Glenn Beck was pleasantly surprised by last night's Super Bowl because he didn't witness anything that upset or offended him except, of course, for the Coca-Cola commercial featuring a rendition of "America The Beautiful" sung in various languages.

That ad, Beck declared on his radio program today, was "an in your face" effort "to divide people."

The entire point of the ad was, according to Beck, to send the message that "if you don't like it, if you're offended by it, then you're a racist ... That's all this is, is to divide people":

Daubenmire: 'I Believe It's Time For Us To, Once Again, Ban Pornography'

"Coach" Dave Daubenmire was on his computer recently when he received an offer to view pornography on the internet and, while it was unwanted, it was also was very, very tempting to him ... so obviously, the only solution to this sort of temptation is to completely ban and criminalize pornography.

"This may seem really radical to you, but we seem to be rational people here in America," Daubenmire declared. "I believe it's time for us to, once again, ban pornography."

Comparing it to smoking, drug use, and drunk driving, Daubenmire proclaimed that pornography is "the greatest scourge in America" and called for those who produce it and view it to be arrested:

Pat Robertson Insists That He's Not 'Some Sort Of Right-Wing Extremist'

Last week, Pat Robertson spoke with Glenn Beck's "The Blaze" to address the statement he made last year that there was nothing sinful about people who are transgender. In the interview, Robertson stood by his previous assertion, which was mildly surprising ... but what was more surprising is Robertson's belief that he is in no way an "extremist" but is, in fact, quite "balanced" and "mainstream":

Evangelist and businessman Pat Robertson is no stranger to controversy, but he recently told TheBlaze that he believes some of his critics have spread a major fallacy about his political standing.

“Well, I think the misconception is that I’m some sort of right-wing extremist,” Robertson said. That, he said, just isn’t the case. “I’m a graduate of Yale Law School and I’m a businessman.”

Running down his credentials and accomplishments (he founded Regent University, the American Center for Law and Justice and the Christian Broadcasting Network, among other organizations) Robertson said it’s easy to make a caricature of someone to score political points and to dub him or her “extreme” as his critics have done.

In contrast to his media portrait, Robertson believes that he’s actually “extremely balanced.”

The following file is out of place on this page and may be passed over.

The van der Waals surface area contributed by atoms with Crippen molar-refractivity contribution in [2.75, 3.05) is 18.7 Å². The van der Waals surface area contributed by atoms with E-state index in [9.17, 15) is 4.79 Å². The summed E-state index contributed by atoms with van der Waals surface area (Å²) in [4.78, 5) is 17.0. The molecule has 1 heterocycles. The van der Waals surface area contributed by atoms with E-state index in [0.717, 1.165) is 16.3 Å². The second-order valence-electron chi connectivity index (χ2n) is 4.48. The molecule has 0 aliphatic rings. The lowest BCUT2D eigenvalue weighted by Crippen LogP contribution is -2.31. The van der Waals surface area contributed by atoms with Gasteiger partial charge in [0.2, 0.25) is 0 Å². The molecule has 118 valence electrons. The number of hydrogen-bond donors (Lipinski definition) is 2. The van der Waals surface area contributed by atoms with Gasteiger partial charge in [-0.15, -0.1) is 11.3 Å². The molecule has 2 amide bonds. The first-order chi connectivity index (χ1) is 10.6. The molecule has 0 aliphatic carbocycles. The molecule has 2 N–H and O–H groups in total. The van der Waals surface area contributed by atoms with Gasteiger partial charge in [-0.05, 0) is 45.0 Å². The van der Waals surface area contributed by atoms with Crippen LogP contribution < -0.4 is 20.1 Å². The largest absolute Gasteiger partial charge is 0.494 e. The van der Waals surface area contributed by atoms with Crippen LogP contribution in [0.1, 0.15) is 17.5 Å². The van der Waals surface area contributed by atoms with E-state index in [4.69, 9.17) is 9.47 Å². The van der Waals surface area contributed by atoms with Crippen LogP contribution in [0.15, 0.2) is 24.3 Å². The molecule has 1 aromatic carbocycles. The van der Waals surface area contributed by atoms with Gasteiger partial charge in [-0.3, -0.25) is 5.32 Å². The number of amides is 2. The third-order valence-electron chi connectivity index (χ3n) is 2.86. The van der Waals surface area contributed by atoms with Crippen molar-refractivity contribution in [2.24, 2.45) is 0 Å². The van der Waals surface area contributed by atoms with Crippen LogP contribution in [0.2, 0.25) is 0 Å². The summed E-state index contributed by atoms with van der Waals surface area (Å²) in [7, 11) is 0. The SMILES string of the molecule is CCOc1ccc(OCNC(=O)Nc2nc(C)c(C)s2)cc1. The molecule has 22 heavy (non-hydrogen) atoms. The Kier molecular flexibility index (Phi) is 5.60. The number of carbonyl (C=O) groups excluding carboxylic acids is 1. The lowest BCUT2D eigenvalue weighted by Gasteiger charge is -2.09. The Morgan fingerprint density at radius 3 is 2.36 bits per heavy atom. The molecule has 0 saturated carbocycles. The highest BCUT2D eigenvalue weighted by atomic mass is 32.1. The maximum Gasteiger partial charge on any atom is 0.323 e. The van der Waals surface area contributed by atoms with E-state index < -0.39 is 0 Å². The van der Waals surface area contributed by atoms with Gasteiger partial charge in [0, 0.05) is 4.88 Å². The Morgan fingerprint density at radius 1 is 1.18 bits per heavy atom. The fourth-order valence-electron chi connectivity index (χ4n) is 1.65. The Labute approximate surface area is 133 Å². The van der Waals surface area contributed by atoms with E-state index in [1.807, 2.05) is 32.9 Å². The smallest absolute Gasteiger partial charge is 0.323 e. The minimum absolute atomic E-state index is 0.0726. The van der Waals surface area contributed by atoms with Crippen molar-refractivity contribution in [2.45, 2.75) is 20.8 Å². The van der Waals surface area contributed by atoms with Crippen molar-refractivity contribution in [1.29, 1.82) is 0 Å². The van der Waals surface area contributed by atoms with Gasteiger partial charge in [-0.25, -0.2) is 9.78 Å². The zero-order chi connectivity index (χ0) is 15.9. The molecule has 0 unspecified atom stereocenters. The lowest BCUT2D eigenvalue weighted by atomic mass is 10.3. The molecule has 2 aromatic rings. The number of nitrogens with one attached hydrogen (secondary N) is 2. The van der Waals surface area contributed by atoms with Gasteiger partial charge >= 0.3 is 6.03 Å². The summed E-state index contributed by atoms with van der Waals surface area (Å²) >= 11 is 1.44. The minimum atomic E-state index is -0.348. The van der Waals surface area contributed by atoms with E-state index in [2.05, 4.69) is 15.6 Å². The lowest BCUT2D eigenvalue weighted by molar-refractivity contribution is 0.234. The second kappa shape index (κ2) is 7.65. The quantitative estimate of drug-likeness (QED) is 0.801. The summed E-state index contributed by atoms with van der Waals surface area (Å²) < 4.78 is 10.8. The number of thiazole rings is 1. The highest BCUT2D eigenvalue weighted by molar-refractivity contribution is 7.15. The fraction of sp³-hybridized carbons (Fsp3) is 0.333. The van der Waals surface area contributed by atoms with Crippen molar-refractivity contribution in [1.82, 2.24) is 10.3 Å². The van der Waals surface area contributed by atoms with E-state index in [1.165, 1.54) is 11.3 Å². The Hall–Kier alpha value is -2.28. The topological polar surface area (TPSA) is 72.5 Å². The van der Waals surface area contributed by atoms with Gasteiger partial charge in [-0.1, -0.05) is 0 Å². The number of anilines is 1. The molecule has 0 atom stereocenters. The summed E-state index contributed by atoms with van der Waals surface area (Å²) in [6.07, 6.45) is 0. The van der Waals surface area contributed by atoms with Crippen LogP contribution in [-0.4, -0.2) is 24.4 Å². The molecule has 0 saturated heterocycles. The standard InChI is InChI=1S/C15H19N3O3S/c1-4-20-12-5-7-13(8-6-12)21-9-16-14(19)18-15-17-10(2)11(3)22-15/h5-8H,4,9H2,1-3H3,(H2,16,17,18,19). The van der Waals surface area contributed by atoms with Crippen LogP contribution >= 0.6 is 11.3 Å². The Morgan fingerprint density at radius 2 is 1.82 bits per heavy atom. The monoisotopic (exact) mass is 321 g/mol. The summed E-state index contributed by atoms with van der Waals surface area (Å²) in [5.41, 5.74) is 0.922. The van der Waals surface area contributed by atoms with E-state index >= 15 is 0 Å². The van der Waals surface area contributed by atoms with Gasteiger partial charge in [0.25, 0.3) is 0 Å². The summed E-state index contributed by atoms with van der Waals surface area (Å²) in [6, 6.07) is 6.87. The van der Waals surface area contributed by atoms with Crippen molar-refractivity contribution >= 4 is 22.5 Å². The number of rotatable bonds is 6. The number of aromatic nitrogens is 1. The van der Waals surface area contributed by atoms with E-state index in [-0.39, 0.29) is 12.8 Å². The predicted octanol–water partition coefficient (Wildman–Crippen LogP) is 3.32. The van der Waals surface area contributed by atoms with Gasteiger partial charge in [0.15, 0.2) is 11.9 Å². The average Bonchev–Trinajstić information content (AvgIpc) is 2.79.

“I’m what you’d call a Jeffersonian Democrat [who believes in] fundamental … biblical values,” Robertson said. “That isn’t extreme, that’s mainstream.”

We'd just like to say that if Pat Robertson does not qualify as "some sort of right-wing extremist," then that phrase has no meaning.

Right Wing Round-Up - 1/31/14

Right Wing Leftovers - 1/31/14

  • When he spoke at a March for Life rally in South Carolina recently, David Barton was apparently honored by the state Senate.
  • Speaking of South Carolina, we are not at all surprised to learn that Lee Bright has picked up an endorsement from Rep. Steve Stockman.
  • Gordon Klingenschmitt says that "conservative chaplains are going underground" because they are worried about being persecuted by the military.
  • Apparently the Bible is predicting that both the Denver Broncos and the Seattle Seahawks are going to win the Super Bowl.
  • Speaking of football, "Coach" Dave Daubenmire is not happy with all the people who are sissifying his beloved sport.
  • Finally, Bryan Fischer says that Dinesh D'Souza is being persecuted because he is a Christian, just like Jesus, Peter, and Paul.

Another Math And Reading Comprehension Lesson For David Barton

One of the most annoying things about David Barton, aside from his incessant tendency to blindside his co-host Rick Green by asking him questions to which he could not possibly be expected to know the answer, is the fact that Barton rarely bothers to cite any source for the answers that he provides (nor for the "facts" that make up his historical presentations, for that matter).

We have become convinced that one of the reasons Barton generally does not provide the source of his "facts" is because, if he did, people might actually go and look them up on their own and realize that Barton cannot be trusted to accurately relay information because of his tendency to utterly misrepresent even the simplest of facts.